Influence of practice on response-selection and response-implementation processes involved in the response-interference effect

Melanie A. Hart, T. Gilmour Reeve

Research output: Contribution to journalArticle

5 Scopus citations

Abstract

In a choice reaction-time task, the response-interference effect is an increase in reaction times when the two possible responses are from the same hand compared to when the two possible responses are from different hands [Psychonomic Science 2 (1965) 55-56; Human Motor Control, Academic Press, San Diego, CA, 1991]. Although the influence of practice on other reaction-time effects (i.e., the complexity effect and precuing) has been examined, research evaluating the influence of practice on the response-interference effect is limited. Therefore, two experiments were conducted to determine the influence of practice on the response-interference effect. In Experiment 1, a bilateral transfer task was used to assess the influence of practice on the response-selection processes associated with the response-interference effect. The practice results indicated decreased reaction times, but did not influence the response-interference effect. In Experiment 2, a priming task was used to assess the influence of practice on response-implementation processes associated with the response-interference effect. The reaction time results indicated a change in the response-interference effect. The results of these two experiments suggest that with only two fingers on response keys, practice alters the mechanical constraints affecting the response-implementation processes and thereby decreases the response-interference effect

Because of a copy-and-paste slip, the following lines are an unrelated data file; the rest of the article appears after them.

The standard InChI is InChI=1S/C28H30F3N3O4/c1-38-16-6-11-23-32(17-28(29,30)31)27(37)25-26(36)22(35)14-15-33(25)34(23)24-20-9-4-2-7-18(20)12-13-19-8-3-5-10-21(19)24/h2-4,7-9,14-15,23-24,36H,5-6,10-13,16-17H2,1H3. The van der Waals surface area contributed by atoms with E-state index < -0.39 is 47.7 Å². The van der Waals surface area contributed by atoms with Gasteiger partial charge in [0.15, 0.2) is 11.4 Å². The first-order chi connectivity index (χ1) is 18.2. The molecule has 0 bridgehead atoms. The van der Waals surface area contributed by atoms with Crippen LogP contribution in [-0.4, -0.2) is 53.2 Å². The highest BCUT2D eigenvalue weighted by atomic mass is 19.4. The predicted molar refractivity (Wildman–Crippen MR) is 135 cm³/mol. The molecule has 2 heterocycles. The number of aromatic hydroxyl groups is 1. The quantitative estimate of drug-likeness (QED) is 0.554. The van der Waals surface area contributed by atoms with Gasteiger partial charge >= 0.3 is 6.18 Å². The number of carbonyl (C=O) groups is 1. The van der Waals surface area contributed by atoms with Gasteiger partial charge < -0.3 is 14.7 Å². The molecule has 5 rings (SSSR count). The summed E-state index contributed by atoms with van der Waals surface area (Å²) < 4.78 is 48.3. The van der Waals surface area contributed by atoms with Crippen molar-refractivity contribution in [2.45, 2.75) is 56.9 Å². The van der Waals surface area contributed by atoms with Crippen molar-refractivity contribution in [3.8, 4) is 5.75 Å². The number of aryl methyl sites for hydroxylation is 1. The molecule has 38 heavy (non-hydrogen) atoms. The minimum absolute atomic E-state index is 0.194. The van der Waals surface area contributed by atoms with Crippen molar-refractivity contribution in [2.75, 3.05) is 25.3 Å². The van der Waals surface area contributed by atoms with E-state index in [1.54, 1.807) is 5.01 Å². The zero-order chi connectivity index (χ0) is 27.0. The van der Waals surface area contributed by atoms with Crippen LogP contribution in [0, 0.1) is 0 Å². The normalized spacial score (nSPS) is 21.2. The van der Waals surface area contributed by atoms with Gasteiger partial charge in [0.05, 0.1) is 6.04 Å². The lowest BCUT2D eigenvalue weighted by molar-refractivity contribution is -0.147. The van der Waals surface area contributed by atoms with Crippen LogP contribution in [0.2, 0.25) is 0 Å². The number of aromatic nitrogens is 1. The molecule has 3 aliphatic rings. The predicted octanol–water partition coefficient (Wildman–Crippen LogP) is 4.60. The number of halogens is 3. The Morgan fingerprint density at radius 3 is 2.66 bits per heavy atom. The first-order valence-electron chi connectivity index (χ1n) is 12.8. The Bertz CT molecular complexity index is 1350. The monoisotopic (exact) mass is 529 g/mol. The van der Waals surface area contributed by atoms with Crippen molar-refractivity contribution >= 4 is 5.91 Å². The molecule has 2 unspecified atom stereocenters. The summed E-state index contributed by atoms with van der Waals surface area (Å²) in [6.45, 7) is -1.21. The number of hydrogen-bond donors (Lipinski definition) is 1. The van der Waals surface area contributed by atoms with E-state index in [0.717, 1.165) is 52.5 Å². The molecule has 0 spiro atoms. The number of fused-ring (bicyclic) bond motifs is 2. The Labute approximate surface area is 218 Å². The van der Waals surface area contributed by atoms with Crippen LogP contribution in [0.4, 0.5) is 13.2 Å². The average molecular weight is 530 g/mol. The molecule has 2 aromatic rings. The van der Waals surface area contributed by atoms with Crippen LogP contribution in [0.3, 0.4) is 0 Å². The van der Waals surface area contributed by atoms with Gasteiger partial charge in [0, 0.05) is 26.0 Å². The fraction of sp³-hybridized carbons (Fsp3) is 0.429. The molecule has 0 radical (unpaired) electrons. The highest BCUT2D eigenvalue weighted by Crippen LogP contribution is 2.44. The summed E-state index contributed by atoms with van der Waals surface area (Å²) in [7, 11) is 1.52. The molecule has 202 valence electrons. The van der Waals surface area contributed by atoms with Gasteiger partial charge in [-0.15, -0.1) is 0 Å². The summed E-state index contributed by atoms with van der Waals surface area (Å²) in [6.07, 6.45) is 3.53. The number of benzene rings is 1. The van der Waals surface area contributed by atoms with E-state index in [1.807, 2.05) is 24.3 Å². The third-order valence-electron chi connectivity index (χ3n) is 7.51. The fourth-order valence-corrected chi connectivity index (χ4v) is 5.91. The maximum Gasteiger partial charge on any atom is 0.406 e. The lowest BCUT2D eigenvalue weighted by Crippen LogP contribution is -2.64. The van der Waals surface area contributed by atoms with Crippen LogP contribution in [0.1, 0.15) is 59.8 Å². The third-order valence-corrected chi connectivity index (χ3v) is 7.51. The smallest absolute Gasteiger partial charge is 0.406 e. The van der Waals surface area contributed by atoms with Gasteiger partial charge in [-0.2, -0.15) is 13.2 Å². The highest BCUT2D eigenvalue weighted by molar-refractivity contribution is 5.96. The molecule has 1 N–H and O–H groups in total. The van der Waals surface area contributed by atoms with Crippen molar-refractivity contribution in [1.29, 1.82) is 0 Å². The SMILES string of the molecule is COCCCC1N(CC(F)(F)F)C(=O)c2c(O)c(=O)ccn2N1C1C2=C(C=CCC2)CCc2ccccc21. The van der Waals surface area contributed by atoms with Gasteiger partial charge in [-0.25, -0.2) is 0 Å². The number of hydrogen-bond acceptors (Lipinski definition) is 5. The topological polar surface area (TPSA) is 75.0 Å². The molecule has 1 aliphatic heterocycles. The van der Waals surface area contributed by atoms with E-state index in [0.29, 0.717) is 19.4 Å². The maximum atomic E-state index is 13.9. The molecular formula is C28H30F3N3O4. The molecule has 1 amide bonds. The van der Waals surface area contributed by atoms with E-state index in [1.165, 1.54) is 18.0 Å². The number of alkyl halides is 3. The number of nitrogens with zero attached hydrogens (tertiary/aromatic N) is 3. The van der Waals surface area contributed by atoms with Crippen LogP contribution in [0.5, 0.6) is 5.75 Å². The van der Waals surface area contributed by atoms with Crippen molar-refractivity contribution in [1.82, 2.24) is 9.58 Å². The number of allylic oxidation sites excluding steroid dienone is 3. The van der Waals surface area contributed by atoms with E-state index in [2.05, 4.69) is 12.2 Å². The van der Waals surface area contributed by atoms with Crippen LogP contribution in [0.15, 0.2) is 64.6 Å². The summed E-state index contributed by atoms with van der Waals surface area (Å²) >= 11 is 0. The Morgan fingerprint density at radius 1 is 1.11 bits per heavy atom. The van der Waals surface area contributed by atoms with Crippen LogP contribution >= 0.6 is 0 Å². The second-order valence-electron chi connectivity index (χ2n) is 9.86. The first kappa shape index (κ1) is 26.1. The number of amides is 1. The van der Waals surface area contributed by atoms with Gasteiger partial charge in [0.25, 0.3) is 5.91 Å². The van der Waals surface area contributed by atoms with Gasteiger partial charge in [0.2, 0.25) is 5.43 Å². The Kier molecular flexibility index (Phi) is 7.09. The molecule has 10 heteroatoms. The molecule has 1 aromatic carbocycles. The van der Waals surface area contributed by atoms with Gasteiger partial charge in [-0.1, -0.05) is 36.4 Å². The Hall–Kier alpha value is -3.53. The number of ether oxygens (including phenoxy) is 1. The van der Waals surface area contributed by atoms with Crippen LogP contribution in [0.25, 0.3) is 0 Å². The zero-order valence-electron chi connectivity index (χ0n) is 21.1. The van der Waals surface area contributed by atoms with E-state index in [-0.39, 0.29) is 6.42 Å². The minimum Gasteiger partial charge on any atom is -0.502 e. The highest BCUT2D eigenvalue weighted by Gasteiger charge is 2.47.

Original languageEnglish
Pages (from-to)177-194
Number of pages18
JournalActa psychologica
Volume109
Issue number2
DOIs
StatePublished - Feb 2002

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